The first draft of a novel that became an American classic was completed in 1957 by a young woman originally from Alabama, based in part on her own life as the daughter of a local attorney. He was not an ideal person, and her feelings about him were clearly mixed. She loved him as her father, but not the fact that he was a racist who had attended Klu Klux Klan meetings.
The Hollywood Reporter’s recent article, “Let Aaron Sorkin's 'To Kill a Mockingbird' Adaptation Move Forward,” explains that it was only later, when a gruff but motherly editor named Tay Hohoff had sent the writer back to the drawing board, that she re-thought her story and the lawyer himself—redeveloping him as the dignified Atticus Finch of To Kill a Mockingbird.
Lee’s reinvention of Finch would have remained a well-kept secret, if her attorney, Tonja Carter, hadn’t taken the controversial step of letting HarperCollins publish that early draft, titled Go Set a Watchman, a few months before its author’s death in February 2016. The book became a bestseller, despite the many questions as to whether Lee, a recluse who’d never published any other novel after Mockingbird came out in 1960, would have wanted it out there.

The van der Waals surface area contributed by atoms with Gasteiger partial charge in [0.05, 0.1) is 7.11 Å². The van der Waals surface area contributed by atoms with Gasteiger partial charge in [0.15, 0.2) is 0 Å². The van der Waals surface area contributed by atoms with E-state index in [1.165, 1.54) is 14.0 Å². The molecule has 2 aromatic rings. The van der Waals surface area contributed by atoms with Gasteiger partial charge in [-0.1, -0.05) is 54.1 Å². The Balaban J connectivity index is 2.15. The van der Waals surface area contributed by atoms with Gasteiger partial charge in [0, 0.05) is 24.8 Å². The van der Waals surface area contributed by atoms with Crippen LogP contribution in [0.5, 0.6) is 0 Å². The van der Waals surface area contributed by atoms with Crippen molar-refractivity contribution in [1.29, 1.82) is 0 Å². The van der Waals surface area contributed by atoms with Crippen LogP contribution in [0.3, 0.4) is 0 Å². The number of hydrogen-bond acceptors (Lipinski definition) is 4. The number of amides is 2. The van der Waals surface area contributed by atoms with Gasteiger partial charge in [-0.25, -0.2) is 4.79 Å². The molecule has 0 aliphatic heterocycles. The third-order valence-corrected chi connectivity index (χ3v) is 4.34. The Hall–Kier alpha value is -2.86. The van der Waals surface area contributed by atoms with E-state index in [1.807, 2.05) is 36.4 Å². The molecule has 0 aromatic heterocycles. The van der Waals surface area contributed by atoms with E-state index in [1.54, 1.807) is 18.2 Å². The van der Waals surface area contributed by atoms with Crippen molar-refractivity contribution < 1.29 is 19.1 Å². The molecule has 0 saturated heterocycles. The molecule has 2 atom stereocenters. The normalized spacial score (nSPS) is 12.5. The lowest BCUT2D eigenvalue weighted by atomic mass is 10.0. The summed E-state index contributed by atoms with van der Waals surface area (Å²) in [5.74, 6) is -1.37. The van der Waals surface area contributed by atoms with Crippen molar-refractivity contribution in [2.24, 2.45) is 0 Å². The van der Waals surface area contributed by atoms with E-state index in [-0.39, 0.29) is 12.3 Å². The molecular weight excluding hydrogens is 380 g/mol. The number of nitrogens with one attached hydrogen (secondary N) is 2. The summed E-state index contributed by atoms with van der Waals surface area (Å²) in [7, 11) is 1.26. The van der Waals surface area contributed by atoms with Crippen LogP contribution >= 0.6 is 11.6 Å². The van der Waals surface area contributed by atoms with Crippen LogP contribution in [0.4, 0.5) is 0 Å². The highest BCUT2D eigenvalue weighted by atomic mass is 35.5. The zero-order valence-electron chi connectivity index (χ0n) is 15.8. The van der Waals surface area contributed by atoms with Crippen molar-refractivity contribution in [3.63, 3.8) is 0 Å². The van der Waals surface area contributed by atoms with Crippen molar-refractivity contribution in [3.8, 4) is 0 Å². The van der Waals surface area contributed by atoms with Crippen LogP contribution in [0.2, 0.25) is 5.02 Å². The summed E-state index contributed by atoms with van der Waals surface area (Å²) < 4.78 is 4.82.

Now Carter and Lee’s estate are battling over whether to allow Aaron Sorkin to move ahead with his stage adaptation of the book.
The news that the Oscar-winning screenwriter behind The West Wing and The Social Network was creating a Broadway production made headlines when it was announced in February 2016. However, the play’s future is now in doubt. On March 14, Lee’s estate announced it was suing the production and producer on the grounds that they’d violated an agreement that “the Play shall not derogate or depart in any manner from the spirit of the Novel nor alter its characters.” Sorkin wants the main characters, who are children, to be played by adults.
Many classics are reinterpreted by others, with screenplays that don’t always align with original works. Read by millions over six decades, it is likely that the original novel will continue to be enjoyed, regardless of any interpretations. However, the wishes of the estate are likely to prevail, as they legally should.
Reference: The Hollywood Reporter (March 19, 2018) “Let Aaron Sorkin's 'To Kill a Mockingbird' Adaptation Move Forward”